A Syrian rebel walks past the stairs of a bombed building in the Saif Al Duli district in Aleppo, Syria, on Sept. 10. The vast majority of those fighting against President Bashar Assad's regime are ordinary Syrians and soldiers who have defected, but Islamist rebels are also present among the fighters.
It's about 9 o'clock in the morning, and already it's been a long day for Abu Anas. He has lost two men to a sniper serving the Syrian regime. Four more have been injured.
But Abu Anas walks with a striking calm through the bombed-out, ruined streets of Aleppo, a city that has been at war for months. He wears a black headband bearing Islam's holy creed: "There is no God but God. And Muhammad is his messenger."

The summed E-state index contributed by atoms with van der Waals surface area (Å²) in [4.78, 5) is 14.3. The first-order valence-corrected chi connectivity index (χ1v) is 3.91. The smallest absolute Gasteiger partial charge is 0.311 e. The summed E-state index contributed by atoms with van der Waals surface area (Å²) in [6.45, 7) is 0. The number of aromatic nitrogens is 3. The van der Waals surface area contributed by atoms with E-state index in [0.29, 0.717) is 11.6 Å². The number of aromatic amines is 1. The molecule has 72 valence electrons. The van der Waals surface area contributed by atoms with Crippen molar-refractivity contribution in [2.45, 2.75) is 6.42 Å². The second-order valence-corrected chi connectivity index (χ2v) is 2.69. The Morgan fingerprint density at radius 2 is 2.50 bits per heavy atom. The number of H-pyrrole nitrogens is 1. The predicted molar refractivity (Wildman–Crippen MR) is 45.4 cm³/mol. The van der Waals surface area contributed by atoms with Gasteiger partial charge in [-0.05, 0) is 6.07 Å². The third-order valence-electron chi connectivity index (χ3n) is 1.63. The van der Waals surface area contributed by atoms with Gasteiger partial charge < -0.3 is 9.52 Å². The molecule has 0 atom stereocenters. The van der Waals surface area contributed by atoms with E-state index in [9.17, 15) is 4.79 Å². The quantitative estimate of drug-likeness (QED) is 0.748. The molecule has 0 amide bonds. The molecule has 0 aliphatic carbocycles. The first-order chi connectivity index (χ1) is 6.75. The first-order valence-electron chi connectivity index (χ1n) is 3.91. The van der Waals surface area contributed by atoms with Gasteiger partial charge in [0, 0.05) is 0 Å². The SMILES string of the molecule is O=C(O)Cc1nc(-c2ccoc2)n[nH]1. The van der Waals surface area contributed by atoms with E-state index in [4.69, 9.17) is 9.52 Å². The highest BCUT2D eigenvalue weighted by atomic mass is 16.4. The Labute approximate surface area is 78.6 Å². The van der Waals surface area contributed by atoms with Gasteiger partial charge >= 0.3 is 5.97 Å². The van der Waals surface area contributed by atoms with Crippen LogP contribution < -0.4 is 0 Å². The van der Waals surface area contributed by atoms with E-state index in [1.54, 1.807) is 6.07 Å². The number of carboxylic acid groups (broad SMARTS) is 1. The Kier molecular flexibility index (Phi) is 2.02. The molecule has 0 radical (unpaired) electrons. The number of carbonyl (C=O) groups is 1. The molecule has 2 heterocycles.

Credit Michael Nagle for The New York Times / Redux
Rabbi A. Romi Cohn, a noted mohel, prepares an infant for circumcision at Congregation Shaare Zion in Brooklyn on Sept. 4. Cohn opposes a New York City rule requiring parental consent for a type of circumcision ritual practiced by some Orthodox Jews.
An ancient circumcision ritual is at the center of a present-day legal battle in New York.
The New York City Department of Health wants to require parental consent for a controversial circumcision practice, which it says can spread the herpes virus. But several Jewish organizations are suing to block the new rule, which they say violates their freedom of religion.
When Egyptian President Mohammed Morsi was elected, some Egyptians jokingly referred to him as the Muslim Brotherhood's "spare tire." He was the backup candidate of the Islamist organization, whose first choice for the presidency was barred from running.
But Morsi has proved much more formidable than many Egyptians believed.